The end of the month is always statistics time. This month has seen a continued trend decline in traffic. It's most pronounced on his blog, but shows up on all my main blogs.
The first reaction is to think that I have become too boring, but as best I can work out both the number of return visitors and reader response (comments and emails) has remained about the same. The fall seems to be concentrated entirely in search engine traffic.
Just at present, the Australian dollar continues to power away, at one point passing $1.10US. That's good for Australia's international travellers, good for importers, but not so good for the rest of the Australian economy.
All sorts of factors are contributing to the present strength of the Aussie including an apparent increased willingness to hold the currency as part of official reserves.
For those interested in currency matters, on 24 July Stubborn Mule carried a fascinating post, Currencies punching above their weight.
The first chart shows global currencies ranked by turnover. You can see how the US dollar and, to a lesser extent the Euro and yen dominate currency trading. However, I think that many would be surprised to see the size of the Australian dollar trade.
If you look at the size of the US dollar and euro in trade, you get a simple visual feel for the reasons why the continued instability in those currencies creates such difficulties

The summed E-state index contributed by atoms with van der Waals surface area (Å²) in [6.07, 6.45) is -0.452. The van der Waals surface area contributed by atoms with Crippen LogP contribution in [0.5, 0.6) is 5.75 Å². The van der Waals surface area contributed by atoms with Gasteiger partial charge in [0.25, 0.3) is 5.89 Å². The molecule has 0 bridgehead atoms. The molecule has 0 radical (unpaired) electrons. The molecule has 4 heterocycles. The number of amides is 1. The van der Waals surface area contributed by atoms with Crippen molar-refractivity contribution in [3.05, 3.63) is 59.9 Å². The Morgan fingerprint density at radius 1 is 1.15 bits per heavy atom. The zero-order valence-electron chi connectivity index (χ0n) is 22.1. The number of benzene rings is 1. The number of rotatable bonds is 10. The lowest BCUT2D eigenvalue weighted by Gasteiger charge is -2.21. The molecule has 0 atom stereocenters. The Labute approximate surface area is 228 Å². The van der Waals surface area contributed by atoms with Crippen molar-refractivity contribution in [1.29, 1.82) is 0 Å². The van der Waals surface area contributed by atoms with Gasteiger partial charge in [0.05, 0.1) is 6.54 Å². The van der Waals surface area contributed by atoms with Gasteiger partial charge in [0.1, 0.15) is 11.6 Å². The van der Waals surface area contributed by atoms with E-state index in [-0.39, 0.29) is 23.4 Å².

Having looked at the absolute size of the global trade, Stubborn Mule then looked at the size of trade relative to the size of the economy. The results are shown in the next chart.
I wasn't completely surprised at the Swiss result. However, the next three and especially the New Zealand dollar did surprise me.
In all this, note the absence (among others) of the Chinese and Indian currencies.
Trade in currencies does not properly reflect either patterns of global trade or relative economic size. There are all sorts of reasons for this, but I would have thought that it was something of a longer term issue.
I do not pretend to be a currency expert, but on the surface there are advantages in denominating transactions in the currency of one or other of the trading partners. If Australia is trading with China, then (other things being equal) denomination of the transaction in either aussie dollars or yuan limits exchange risk.
I am aware of all the counter arguments. All I am saying is that I feel that, in the longer term, traded currencies are likely to better reflect real patterns of economic activity. In the past, the reserve currencies (gold, sterling, the US dollar) facilitated global transactions by providing a measurable store of value in circumstances where other currencies were either not traded or were of uncertain value. The position today is different. Who can really say that the US dollar is a secure currency?
The types of changes that I am talking about will take time. However, that time may be less than we all expect. Let me give a simple example.
Even thirty years ago, an Australian travelling internationally would get traveller's cheques, probably US dollar denominated. Who bothers now? While there are still variations between countries, most people use a combination of credit cards, purchases in Australia of currency for key destination countries and Australian dollars themselves. With exceptions including visits to the US, the US dollar has vanished as a means of transaction.
That's a pretty big change in quite a short time.
Consider another small example. In a way, the decision by Australia's Fortescue Metals to denominate certain contracts in yuan was largely symbolic, a gesture to China. However, it was also I think a sign of things to come.